Sunday, October 2, 2011

Battle of Guarda - May 1810

Marshal Massena's first battle as Commander in Chief of l'Armee du Nord, has taken three campaign months of strenuous marching and countermarching to bring about. The Vive l'Empereur Peninsular Wargame campaign has been going on for over a year, now, interrupted from time to time by earthquakes and heavy snowfalls, with very little action in Portugal to show.

In the South, Marshal Soult and his subordinates (Generals Suchet and Sebastiani de la Porta, and I think Marshal Mortier) have been beating the Spanish time and again, though the Iberians seem still to be popping up here and there to create nuisances of themselves. The only involvement of the L'Armee du Nord occurred when Junot's VIII Corps march upon Badajoz was briefly interrupted by a Spanish force defending the sole river crossing of the Guardiana River. Junot's operations in the western parts of Estremadura had to be rethought when the pitifully small garrison in Madrid was driven out by a popular uprising.

Meanwhile, it was looking as though Massena was being forced out of Portugal without a major action. Having fortified Guarda - an important road nexus - Massena reluctantly evacuated the place and fell back upon Almeida, just barely inside the Portuguese frontier with Spain. But then, certain intelligences brought by his aggressively handled cavalry operations suggested there might be at Guarda an Anglo-Portuguese force of a size worth attacking, but not so large as to make the undertaking too hazardous.

The Marshal Prince of Essling at once seized his chance. Wishing to report to Paris that if he had to abandon Portugal it would not have been without a fight, he was prepared to take a chance on the enemy proving even somewhat stronger than his own. The estimates were that numbers in all arms were roughly equal. As it happened, Massena slightly misinterpreted the information, thinking the enemy infantry to be numerically somewhat stronger. As it transpired his overestimation of the enemy foot was matched by his underestimate of the enemy artillery.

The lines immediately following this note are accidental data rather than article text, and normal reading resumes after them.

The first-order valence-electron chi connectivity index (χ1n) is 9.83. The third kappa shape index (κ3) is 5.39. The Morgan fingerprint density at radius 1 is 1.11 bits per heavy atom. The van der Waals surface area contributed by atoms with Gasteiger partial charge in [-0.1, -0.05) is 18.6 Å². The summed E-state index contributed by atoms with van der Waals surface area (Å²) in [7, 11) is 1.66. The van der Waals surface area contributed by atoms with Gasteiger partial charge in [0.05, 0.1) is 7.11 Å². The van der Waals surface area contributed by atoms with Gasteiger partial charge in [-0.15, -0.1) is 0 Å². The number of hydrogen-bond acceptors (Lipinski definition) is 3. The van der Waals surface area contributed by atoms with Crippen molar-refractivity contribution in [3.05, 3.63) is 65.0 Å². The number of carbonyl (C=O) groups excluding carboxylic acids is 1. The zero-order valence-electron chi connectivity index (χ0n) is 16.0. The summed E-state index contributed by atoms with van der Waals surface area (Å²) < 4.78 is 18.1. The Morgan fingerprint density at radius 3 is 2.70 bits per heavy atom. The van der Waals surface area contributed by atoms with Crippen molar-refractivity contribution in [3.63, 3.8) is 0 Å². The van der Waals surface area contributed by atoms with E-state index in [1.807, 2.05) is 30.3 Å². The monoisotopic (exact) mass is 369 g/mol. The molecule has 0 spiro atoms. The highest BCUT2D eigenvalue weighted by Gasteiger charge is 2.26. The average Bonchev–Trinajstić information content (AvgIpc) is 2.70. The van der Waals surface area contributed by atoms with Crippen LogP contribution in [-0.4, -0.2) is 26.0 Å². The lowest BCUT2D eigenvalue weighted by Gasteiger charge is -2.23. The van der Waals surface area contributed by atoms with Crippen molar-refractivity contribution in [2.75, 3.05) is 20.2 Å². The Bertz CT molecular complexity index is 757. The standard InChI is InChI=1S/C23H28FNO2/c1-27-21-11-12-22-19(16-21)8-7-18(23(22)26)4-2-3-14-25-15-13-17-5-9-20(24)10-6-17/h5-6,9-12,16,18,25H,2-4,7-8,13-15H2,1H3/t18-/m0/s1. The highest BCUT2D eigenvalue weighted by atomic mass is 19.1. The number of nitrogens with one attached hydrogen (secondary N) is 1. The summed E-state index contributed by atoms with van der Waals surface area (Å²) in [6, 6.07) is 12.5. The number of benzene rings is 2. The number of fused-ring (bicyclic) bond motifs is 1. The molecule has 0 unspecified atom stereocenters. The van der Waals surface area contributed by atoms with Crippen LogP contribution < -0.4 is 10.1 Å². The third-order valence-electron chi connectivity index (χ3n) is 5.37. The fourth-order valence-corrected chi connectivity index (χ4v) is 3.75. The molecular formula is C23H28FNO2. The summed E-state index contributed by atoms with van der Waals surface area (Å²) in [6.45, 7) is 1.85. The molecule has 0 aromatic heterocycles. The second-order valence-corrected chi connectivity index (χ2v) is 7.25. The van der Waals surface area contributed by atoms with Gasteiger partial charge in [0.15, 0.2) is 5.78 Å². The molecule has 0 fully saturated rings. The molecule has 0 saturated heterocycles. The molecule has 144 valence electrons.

Arriving east of the town the Marshal was faced with a formidable position: the place itself crowning a lofty, very difficult, ravine-scarred eminence flanked by woods that presented an almost insuperable obstacle to his cavalry. His initial idea of a sweep around the north he ruled out of court after a close reconnaissance of the terrain. It had to be a left hook - and that didn't look very appetising, neither.

Fortunately, in Marshal Ney (Andrew Taylor, who had under his own hand 9 battalions and the 8pr company of Marchand's Division), and his Divisional commanders (Geoff had Loison's single [9th] Brigade [4 bns], Lorges' sole [2nd] Dragoon Brigade [3 regiments] and an 8pr company), the Prince had subordinates of the same mind. It was a simple matter to draw up the battle plan, based upon the line he expected the enemy to occupy. I (Massena) doubled up by taking the roles of General Mermet (7 battalions of 4th Division), the 12 pr guns of the Reserve artillery, and General Soult (2 light cavalry regiments). That seemed to me a fair division of roles among the three of us.